HISD Races Forward on Teacher Eval, While Union Kvetches

Houston superintendent Terry Grier has been making some impressive, controversial moves--albeit mostly out of the spotlight. It's a peculiar truism that giant districts like Houston or Clark County, Nevada, attract far less notice than much smaller districts like Washington, DC, Boston, and Newark. Anyway, last Friday, the Houston Independent School Board endorsed, 7-2, Grier's ambitious new teacher evaluation system for the nation's seventh-largest district. (For a terrific news account, check out Ericka Mellon's Houston Chronicle story here.) The new system replaces HISD's familiar "everybody's-doing-swell" pro forma evaluation system which, one high-ranking HISD insider told me, "rated nearly all teachers satisfactory ...


"Are You Serious?" Yep, They Are

During the health care debate, House Speaker Nancy Pelosi was asked in October 2009: "Madam Speaker, where specifically does the Constitution grant Congress the authority to enact an individual health insurance mandate?" Pelosi responded: "Are you serious? Are you serious?" Her press spokesman, Nadeam Elshami, later codified the dismissal, saying, "You can put this on the record. That is not a serious question. That is not a serious question." Pelosi Dems regarded conservative qualms about an expansive federal role as strange and insincere. Well, now here we are again. This time the issue is budding unrest over the federal role ...


Common Core: Giving Happy Lie to the "Reform Consensus"

For several years now, would-be reformers have gotten away with claiming that there's a goopy, groupthink "reform consensus." They depict the edu-debates as a simple-minded morality play between a "reform" phalanx and "adult interests." This line has been sold most assiduously by Democrat for Ed Reform-types and NCLB enthusiasts who think conservatives are supposed to quietly, cheerfully sign on to the grand schemes crafted by their betters. These reformers imagine broad sentiment that anyone who's not a union toadie agrees to a whole host of "reformy" things, including the Common Core, sanctity of value-added measures, race-based accountability metrics, niftiness of ...


Nothing, Absolutely Nothing, to See Here, Folks...

It was almost fifteen years ago now that I was sharing my Harvard dissertation, on the dynamics of school reform in fifty-seven urban districts, with a few potential publishers. The three presses I talked to--Teachers College Press, Harvard University Press, and the Brookings Institution--all sent the manuscript out for review. Brookings sent it to policy and political science professors. TCP and HUP sent it to education professors. The Brookings reviews were broadly positive, with assorted smart criticism and caveats. The policy scholars deemed the research and the argument fresh and interesting, but sensibly noted that the manuscript needed a lot ...


PARCC Chair Chester on the Anti-Common Core Manifesto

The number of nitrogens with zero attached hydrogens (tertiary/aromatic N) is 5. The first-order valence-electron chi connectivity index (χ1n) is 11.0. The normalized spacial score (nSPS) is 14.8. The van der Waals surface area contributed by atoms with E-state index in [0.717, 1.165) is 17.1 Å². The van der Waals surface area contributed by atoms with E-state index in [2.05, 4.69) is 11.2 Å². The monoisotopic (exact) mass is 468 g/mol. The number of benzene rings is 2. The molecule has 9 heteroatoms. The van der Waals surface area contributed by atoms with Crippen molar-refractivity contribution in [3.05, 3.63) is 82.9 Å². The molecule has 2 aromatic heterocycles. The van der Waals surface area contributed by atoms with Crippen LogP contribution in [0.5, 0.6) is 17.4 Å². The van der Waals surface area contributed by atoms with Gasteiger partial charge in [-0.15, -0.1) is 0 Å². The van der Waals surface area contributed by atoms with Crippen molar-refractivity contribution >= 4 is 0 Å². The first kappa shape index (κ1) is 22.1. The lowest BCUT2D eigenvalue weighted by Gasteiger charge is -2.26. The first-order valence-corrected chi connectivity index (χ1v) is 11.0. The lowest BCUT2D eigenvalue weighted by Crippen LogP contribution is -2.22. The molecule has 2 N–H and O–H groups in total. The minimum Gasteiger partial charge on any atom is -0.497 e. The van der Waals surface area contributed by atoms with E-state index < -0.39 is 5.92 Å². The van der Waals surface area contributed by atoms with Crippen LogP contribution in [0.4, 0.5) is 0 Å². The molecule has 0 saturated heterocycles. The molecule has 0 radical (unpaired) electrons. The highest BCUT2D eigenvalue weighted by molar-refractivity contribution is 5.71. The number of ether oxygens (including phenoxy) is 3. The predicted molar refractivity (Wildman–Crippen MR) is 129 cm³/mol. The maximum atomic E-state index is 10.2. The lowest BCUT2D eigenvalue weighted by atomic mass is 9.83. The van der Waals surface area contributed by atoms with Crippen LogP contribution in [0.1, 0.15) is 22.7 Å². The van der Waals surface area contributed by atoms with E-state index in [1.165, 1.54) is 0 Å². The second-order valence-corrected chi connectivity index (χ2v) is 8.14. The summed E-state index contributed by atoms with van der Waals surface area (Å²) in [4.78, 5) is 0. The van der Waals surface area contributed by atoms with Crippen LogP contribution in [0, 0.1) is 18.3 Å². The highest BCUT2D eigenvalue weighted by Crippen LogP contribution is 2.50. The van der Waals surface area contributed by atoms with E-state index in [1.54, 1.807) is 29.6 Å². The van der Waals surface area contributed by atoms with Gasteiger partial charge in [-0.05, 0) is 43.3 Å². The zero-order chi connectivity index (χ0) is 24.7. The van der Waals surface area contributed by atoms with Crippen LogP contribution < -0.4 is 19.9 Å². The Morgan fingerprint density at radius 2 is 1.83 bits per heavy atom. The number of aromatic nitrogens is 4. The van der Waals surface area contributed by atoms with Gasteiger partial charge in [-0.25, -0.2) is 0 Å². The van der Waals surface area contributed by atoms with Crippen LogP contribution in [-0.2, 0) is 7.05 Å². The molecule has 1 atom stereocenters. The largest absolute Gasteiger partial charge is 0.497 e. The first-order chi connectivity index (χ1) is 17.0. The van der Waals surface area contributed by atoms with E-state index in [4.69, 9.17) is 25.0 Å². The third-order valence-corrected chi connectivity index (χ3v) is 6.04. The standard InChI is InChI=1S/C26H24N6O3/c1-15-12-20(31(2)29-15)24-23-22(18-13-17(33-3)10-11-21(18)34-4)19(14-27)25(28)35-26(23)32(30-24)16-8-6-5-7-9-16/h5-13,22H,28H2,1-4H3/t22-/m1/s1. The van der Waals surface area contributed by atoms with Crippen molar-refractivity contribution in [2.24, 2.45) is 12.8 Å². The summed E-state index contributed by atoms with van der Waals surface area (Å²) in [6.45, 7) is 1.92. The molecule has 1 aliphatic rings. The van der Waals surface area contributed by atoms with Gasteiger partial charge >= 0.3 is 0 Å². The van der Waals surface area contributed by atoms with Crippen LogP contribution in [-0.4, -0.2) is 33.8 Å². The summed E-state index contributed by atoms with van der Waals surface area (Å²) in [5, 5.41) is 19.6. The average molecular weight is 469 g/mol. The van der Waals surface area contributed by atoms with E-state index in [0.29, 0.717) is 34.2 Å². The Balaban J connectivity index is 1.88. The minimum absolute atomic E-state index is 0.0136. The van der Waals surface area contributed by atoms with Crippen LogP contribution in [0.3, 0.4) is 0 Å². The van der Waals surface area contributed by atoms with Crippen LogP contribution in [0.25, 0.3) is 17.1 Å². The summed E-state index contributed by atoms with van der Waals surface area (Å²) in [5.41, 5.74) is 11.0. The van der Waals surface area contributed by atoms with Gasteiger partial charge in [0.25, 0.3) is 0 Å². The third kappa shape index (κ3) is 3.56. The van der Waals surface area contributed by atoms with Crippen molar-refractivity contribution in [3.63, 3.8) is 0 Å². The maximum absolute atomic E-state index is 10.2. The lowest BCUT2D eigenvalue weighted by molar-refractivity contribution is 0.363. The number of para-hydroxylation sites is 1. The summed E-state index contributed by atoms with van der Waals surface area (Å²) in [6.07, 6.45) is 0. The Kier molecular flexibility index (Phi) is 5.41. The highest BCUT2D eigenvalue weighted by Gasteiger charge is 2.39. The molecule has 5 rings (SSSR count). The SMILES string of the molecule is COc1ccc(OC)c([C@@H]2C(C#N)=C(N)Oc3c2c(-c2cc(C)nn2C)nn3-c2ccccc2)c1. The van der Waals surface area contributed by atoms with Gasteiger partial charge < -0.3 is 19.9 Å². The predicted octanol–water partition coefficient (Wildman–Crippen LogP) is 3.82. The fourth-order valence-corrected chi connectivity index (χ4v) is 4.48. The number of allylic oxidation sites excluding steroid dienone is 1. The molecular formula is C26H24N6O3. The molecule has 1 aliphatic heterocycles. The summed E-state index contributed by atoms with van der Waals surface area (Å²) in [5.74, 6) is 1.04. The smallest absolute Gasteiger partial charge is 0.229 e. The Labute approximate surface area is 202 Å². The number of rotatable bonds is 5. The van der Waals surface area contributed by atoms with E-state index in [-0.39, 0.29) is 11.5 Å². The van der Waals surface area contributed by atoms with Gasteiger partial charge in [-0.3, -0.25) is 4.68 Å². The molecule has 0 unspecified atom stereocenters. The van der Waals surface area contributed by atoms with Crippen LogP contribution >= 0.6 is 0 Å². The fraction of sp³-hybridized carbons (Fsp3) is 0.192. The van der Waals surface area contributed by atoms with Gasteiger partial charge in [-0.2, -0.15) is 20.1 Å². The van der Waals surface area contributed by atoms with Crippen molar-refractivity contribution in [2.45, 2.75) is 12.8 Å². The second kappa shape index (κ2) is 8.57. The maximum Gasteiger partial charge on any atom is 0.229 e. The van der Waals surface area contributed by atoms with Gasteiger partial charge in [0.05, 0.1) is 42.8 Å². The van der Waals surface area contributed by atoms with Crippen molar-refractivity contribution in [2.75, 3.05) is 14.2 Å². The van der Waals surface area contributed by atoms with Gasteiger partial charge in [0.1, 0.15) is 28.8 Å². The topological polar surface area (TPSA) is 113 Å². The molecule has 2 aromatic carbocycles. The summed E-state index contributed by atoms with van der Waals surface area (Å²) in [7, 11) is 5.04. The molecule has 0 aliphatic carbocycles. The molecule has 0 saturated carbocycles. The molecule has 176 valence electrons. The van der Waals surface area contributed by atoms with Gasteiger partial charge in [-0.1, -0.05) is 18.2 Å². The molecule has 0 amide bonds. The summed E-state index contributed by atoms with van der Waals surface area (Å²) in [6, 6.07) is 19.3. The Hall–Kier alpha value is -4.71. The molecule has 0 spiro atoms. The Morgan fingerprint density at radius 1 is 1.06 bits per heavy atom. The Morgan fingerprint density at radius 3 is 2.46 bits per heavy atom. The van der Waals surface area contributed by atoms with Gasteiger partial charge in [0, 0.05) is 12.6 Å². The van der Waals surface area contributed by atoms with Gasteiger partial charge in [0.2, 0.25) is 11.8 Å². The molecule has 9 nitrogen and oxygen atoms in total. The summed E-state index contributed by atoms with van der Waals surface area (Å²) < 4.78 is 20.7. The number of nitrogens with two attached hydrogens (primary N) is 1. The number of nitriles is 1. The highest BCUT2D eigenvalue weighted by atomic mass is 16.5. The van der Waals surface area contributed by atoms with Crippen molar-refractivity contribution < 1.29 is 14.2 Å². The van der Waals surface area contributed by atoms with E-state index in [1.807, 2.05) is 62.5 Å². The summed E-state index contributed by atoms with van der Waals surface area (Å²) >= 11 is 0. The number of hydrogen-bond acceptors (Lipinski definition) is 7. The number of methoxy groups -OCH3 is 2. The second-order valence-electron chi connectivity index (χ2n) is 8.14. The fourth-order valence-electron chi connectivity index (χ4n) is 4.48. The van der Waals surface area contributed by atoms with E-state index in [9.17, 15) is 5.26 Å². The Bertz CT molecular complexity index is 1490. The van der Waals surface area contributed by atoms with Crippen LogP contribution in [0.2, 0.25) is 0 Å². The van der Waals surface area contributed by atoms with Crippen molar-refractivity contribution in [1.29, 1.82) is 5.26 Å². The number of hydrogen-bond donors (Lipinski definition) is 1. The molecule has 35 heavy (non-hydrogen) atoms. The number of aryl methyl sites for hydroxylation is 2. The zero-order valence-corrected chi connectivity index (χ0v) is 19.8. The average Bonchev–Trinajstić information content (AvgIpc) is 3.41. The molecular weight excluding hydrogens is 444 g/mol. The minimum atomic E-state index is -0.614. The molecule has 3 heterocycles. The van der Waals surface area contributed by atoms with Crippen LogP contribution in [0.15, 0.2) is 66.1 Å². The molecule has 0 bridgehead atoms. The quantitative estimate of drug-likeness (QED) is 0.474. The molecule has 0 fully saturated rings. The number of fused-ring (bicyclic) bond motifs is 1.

The other day, I expressed the hope that Monday's hard-hitting anti-Common Core manifesto would prompt the Common Core-ites to elevate their game and start to more seriously address concerns about their efforts. I hoped that proponents would stop regarding the Common Core as something that "right-thinking" people must reflexively embrace and more diligently seek to make a coherent case for what they are doing and why critics need not fear overreach. Happily, things are already looking up. Within hours of Monday's post, Mitch Chester, board chair of PARCC (one of the two Common Core assessment consortia) and the Massachusetts Commissioner ...


Cry Me a River

Nationally, until just the past couple years, nominal per pupil spending increased every year for three generations. Now, for the first time in memory, public educational leaders are being asked to do what their counterparts in any number of public, non-profit, and for-profit organizations do routinely--cut back and make do with less. A few K-12 leaders seem to accept that public schools, which have added staff at twice the rate they've added students in the past decade, need to shoulder their share of the burden as states confront budget shortfalls. A few even see a bracing opportunity to deliver stern ...


Common Core: Now It Gets Interesting

A few months back, I noted that the impressive early success of the Common Core effort risked breeding overconfidence, complacency, and inattention to how the effort would play out in practice. I warned that many who signed onto common assessments might be alienated by an effort that pushed too far or too fast. Well, as of this morning, the Common Core battle has been officially joined. The notion that something this potentially momentous would unfold with no more than a bit of carping was always unlikely. Today, the anti-Common Core-ites fired their first organized response, in a manifesto titled, "Closing ...